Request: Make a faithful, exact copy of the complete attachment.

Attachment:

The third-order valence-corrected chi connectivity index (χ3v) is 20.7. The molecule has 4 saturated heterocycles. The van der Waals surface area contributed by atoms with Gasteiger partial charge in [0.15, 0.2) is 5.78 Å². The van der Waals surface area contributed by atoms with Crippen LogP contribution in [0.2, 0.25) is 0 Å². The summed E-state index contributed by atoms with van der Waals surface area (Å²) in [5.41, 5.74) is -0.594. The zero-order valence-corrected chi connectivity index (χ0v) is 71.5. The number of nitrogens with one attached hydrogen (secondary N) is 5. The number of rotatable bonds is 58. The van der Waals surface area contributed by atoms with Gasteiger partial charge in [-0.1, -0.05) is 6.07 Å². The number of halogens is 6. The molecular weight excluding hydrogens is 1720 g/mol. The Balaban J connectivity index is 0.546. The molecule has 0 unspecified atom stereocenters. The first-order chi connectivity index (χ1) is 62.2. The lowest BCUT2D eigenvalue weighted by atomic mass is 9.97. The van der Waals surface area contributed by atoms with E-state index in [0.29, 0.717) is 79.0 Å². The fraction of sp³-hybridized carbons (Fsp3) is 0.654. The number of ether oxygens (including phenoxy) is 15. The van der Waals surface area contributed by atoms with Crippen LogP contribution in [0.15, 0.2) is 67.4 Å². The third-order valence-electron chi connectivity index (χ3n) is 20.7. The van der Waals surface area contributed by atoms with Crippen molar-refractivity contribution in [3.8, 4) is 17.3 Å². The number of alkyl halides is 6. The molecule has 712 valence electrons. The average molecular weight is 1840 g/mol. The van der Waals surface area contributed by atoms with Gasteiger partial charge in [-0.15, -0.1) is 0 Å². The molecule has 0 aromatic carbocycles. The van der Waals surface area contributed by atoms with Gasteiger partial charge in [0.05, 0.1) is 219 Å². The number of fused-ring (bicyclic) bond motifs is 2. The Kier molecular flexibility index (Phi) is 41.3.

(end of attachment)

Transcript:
The third-order valence-corrected chi connectivity index (χ3v) is 20.7. The molecule has 4 saturated heterocycles. The van der Waals surface area contributed by atoms with Gasteiger partial charge in [0.15, 0.2) is 5.78 Å². The van der Waals surface area contributed by atoms with Crippen LogP contribution in [0.2, 0.25) is 0 Å². The summed E-state index contributed by atoms with van der Waals surface area (Å²) in [5.41, 5.74) is -0.594. The zero-order valence-corrected chi connectivity index (χ0v) is 71.5. The number of nitrogens with one attached hydrogen (secondary N) is 5. The number of rotatable bonds is 58. The van der Waals surface area contributed by atoms with Gasteiger partial charge in [-0.1, -0.05) is 6.07 Å². The number of halogens is 6. The molecular weight excluding hydrogens is 1720 g/mol. The Balaban J connectivity index is 0.546. The molecule has 0 unspecified atom stereocenters. The first-order chi connectivity index (χ1) is 62.2. The lowest BCUT2D eigenvalue weighted by atomic mass is 9.97. The van der Waals surface area contributed by atoms with E-state index in [0.29, 0.717) is 79.0 Å². The fraction of sp³-hybridized carbons (Fsp3) is 0.654. The number of ether oxygens (including phenoxy) is 15. The van der Waals surface area contributed by atoms with Crippen LogP contribution in [0.15, 0.2) is 67.4 Å². The third-order valence-electron chi connectivity index (χ3n) is 20.7. The van der Waals surface area contributed by atoms with Crippen molar-refractivity contribution in [3.8, 4) is 17.3 Å². The number of alkyl halides is 6. The molecule has 712 valence electrons. The average molecular weight is 1840 g/mol. The van der Waals surface area contributed by atoms with Gasteiger partial charge in [-0.15, -0.1) is 0 Å². The molecule has 0 aromatic carbocycles. The van der Waals surface area contributed by atoms with Gasteiger partial charge in [0.05, 0.1) is 219 Å². The number of fused-ring (bicyclic) bond motifs is 2. The Kier molecular flexibility index (Phi) is 41.3.